The Türkenkaserne (or Neue Infanteriekaserne am Türkengraben und Prinz-Arnulf-Kaserne) was a Bavarian Army barracks in the Maxvorstadt district of the German city of Munich.
1826 to 1918
The barracks were occupied by the Royal Bavarian Infantry Lifeguards Regiment until 1918, and then by the 2nd "Kronprinz" Line Infantry Regiment. From the 1890s onwards two other regiments were billeted in the new barracks. Another wing was added in 1872-73, followed by an "Exerzierhaus" or gymnasium in 1886. On the 1918 Revolution soldiers closed down the barracks under orders from Kurt Eisner.
1918 and demolition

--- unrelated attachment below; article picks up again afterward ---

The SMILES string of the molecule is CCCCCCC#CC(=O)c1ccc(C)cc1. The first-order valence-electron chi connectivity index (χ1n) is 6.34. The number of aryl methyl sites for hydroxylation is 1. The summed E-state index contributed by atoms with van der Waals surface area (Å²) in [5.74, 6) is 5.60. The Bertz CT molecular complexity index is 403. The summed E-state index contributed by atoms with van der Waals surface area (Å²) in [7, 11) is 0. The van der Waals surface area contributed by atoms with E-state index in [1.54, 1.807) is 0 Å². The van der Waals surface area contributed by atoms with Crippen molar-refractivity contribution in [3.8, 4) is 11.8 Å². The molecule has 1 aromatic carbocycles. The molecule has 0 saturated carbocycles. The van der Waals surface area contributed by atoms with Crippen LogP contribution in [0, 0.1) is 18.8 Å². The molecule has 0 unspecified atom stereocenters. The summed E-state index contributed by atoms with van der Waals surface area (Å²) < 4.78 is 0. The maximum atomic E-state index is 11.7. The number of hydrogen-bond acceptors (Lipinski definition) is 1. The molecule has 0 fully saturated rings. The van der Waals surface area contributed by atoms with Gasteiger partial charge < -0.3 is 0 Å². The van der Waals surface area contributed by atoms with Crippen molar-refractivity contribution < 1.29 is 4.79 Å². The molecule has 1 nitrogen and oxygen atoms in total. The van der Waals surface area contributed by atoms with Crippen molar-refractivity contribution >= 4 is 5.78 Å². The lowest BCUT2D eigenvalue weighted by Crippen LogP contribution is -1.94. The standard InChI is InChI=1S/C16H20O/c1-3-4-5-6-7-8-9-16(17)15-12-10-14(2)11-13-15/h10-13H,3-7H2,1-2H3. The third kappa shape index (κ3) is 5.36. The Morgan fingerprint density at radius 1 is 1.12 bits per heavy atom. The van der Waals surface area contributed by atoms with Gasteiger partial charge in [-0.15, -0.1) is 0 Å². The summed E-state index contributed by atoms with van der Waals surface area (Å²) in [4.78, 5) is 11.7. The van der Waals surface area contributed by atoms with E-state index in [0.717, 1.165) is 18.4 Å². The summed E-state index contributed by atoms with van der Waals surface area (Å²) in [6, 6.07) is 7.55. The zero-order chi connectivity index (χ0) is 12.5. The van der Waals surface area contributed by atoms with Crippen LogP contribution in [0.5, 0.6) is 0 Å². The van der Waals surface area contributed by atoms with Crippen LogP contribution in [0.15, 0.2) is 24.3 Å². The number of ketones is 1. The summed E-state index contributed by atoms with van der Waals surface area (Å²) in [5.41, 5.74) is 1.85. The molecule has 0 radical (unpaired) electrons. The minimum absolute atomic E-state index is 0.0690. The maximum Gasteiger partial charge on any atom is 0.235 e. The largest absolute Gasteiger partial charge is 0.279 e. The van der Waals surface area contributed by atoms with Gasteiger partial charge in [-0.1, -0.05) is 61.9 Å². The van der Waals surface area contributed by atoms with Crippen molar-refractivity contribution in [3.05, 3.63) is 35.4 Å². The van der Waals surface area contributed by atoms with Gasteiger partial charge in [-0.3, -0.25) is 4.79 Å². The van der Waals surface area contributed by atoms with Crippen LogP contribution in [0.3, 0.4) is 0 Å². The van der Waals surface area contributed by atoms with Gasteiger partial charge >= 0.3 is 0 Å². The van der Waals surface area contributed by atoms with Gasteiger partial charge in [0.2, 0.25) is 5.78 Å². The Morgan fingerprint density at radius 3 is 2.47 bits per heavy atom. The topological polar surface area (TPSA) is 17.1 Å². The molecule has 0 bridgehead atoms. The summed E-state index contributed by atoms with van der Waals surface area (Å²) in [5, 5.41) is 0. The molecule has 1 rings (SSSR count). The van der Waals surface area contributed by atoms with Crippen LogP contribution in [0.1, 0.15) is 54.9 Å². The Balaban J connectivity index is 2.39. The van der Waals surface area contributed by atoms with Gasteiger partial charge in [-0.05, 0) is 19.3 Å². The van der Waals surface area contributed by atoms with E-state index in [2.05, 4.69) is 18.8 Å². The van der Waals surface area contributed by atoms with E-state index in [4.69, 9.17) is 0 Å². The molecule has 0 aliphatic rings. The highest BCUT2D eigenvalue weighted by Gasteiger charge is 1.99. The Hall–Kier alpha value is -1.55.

The Bavarian State Police took over the barracks in 1920, but they returned to military use under Nazi rule. Partially destroyed by bombing in the Second World War, they were used in the postwar period for housing and businesses. The complex was later almost completely demolished, leaving only the Türkentor. The Pinakothek der Moderne, Museum Brandhorst and the Mineralogische Staatssammlung now stand on the barracks' former site.